The unexpected electoral success of the Labour Party has put to shame the predominant cynical wisdom of the connoisseurs, even those who pretended to sympathise with Corbyn and whose preferred excuse was: “Yes, I would vote for him, but he is unelectable, the people are too manipulated and afraid, the moment is not yet right for such a radical move.”
Recall Tony Blair’s claim that under Corbyn the Labour Party is irredeemably marginalised, no longer a potential party of government. The hypocrisy of such statements is that they mask their own political stance as a resigned insight into the objective state of things.
There are, of course, problems and doubts that persist. One should not only confront the limitations of Corbyn’s programme – does it reach beyond the old welfare state, would the Labour government survive the onslaught of global capital? At a more radical level, one should not be afraid to raise the key question: is electoral victory still the key moment of a radical social change? Do we not witness the growing irrelevance of our electoral processes?
But what matters beyond the actual result is the deeper significance of the (relative) success of the Labour Party. This success amounts to a major ethical and political shift, a strong move against the vulgarisation of our public speech. The problem here is the one that Hegel called Sittlichkeit: mores, the thick background of (unwritten) rules of social life, the thick and impenetrable ethical substance that tells us what we can and what we cannot do.
These rules are disintegrating today: what was a couple of decades ago simply unsayable in a public debate can now be pronounced with impunity. Trump can talk about Melania’s flatulence and pronounce that “torture works”, Netanyahu can claim that Palestinians caused the Holocaust, European populists can claim that the flow of refugees is orchestrated by Jews, and so on and so on.
But why talk about politeness and public manners today when we are facing what appears to be much more pressing “real” problems? In doing it, do we not regress to the level of Thomas De Quincey’s famous quip about the simple art of murder: “How many people began with unleashing terror and economic catastrophes, and ended up with behaving badly at a party?” But manners do matter – in tense situations, they are a matter of life and death, a thin line that separates barbarism from civilisation.
Back in the 1960s, occasional vulgarities were associated with the political left: student revolutionaries often used common language to emphasise their contrast to official politics with its polished jargon. Today, vulgar language is an almost exclusive prerogative of the radical right, so that the left finds itself in the surprising position of defender of decency and public manners.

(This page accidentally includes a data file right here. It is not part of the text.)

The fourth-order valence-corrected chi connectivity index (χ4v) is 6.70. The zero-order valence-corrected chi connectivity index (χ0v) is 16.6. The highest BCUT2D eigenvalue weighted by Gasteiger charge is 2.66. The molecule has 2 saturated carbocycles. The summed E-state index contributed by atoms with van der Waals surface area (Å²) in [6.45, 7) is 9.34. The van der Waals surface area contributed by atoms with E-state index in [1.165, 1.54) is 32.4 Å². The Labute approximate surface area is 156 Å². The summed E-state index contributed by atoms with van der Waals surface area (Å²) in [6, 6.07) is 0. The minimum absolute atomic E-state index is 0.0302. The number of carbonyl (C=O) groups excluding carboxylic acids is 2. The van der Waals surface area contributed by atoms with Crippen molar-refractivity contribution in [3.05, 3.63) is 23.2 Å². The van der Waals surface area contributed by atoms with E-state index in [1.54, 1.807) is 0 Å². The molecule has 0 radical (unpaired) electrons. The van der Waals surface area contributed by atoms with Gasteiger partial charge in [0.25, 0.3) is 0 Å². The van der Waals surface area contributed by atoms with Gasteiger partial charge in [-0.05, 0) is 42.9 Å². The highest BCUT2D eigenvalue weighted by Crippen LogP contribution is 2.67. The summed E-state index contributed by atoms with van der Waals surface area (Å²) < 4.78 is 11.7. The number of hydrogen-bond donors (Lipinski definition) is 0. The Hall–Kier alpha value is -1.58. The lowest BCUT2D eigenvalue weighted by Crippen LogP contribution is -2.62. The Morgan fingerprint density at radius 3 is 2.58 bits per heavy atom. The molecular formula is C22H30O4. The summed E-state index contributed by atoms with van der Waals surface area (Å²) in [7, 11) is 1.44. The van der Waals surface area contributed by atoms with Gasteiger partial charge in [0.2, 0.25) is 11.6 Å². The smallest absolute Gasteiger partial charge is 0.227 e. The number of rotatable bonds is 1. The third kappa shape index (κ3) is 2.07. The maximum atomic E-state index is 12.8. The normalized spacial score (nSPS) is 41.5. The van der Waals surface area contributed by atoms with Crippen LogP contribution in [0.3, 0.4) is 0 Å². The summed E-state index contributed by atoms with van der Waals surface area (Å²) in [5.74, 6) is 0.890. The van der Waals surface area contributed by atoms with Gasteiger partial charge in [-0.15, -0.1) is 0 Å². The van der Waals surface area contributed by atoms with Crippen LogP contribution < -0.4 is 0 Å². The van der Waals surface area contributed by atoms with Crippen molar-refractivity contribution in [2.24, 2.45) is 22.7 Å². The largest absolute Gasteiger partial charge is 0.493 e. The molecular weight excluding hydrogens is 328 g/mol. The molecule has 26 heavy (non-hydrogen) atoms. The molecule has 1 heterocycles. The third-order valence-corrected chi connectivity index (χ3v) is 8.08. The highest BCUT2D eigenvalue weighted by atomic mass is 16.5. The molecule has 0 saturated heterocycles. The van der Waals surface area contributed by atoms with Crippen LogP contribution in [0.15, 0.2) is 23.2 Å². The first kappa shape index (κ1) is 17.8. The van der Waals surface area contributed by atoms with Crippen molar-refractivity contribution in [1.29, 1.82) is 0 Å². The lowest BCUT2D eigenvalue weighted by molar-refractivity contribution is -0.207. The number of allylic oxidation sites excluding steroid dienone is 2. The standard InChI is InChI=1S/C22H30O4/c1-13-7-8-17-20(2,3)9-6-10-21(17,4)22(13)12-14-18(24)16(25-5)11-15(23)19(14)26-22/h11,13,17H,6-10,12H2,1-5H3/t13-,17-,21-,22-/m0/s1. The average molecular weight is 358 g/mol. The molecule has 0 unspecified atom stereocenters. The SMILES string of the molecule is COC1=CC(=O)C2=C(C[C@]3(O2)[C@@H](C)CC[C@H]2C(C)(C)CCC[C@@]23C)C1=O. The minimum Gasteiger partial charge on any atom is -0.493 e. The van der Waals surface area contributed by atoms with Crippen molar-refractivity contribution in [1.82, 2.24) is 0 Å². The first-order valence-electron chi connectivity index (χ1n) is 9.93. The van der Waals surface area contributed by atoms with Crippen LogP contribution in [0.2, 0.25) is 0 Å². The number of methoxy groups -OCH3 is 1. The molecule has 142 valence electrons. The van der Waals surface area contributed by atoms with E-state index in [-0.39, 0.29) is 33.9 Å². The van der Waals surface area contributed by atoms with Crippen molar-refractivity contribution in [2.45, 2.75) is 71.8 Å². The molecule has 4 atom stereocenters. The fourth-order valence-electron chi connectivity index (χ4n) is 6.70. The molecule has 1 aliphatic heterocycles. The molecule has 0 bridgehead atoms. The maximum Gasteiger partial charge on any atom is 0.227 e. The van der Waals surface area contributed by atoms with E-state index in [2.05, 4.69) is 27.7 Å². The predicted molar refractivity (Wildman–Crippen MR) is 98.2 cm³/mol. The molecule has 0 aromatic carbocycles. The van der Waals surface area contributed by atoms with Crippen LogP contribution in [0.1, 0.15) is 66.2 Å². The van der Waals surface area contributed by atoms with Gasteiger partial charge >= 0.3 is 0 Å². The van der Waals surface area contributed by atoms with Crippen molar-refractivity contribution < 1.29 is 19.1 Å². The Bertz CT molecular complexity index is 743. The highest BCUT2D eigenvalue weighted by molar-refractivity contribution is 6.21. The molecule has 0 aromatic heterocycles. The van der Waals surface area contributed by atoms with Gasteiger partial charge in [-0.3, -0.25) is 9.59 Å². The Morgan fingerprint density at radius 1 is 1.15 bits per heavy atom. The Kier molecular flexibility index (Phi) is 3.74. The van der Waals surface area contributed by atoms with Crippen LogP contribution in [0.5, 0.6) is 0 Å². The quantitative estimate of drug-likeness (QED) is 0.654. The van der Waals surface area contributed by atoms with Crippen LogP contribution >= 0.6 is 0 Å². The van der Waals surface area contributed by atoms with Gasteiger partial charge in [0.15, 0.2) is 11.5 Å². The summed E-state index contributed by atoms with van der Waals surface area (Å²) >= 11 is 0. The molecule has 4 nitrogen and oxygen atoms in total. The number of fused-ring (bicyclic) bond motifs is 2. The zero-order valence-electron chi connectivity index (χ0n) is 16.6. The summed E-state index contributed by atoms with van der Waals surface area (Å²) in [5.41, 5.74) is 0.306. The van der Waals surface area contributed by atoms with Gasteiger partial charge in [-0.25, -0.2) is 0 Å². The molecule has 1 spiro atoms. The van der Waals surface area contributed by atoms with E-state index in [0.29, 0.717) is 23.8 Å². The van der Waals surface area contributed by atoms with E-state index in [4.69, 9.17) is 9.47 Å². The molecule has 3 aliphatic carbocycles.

Unfortunately, the leftist-liberal public space is also more and more dominated by the rules of tweet culture: short snaps, retorts, sarcastic or outraged remarks, with no space for multiple steps of a line of argumentation. One passage (a sentence, even part of it) is cut out and reacted to. The stance that sustains these tweet rejoinders is a mixture of self-righteousness, political correctness and brutal sarcasm: the moment anything that sounds problematic is perceived, a reply is automatically triggered, usually a PC commonplace.
Although critics like to emphasise how they reject normativity (“the imposed heterosexual norm”, and so on), their stance is one of ruthless normativity, denouncing every minimal deviation from the PC dogma as “transphobia” or “fascism” or whatsoever. Such a tweet culture which combines official tolerance and openness with extreme intolerance towards actually different views simply renders critical thinking impossible. It is a true mirror image of the blind populist rage à la Donald Trump, and it is simultaneously one of the reasons why the left is so often inefficient in confronting rightist populism, especially in today's Europe. If one just mentions that this populism draws a good part of its energy from the popular discontent of the exploited, one is immediately accused of “class essentialism”.
It is against this background that one should compare the Conservative and the Labour electoral campaigns. The Conservative campaign has reached a new low for the political battled in the UK: scaremongering attacks about Corbyn as a terrorist sympathiser, of the Labour party as a hive of anti-Semitism, and all of this culminating in Theresa May joyously promising to rip off human rights – a politics of fear if there ever was one. No wonder Ukip disappeared from the scene: there is no need for it, since May and Johnson have taken over its job.
Corbyn refused to get caught in these dirty games: with an outspoken naivety, he simply addressed the main issues and concerns of ordinary people, from economic woes to terrorist threat, proposing clear countermeasures. There was no rage and resentment in his statements, no cheap populist rabble-rousing, but also no politically correct self-righteousness. Just addressing ordinary people’s actual concerns with a common decency.
The fact that such an approach amounts to no less than a major shift in our political space is a sad sign of the times we live in. But it is also a new confirmation of old Hegel’s claim that, sometimes, naïve outspokenness is the most devastating and cunning of all strategies.
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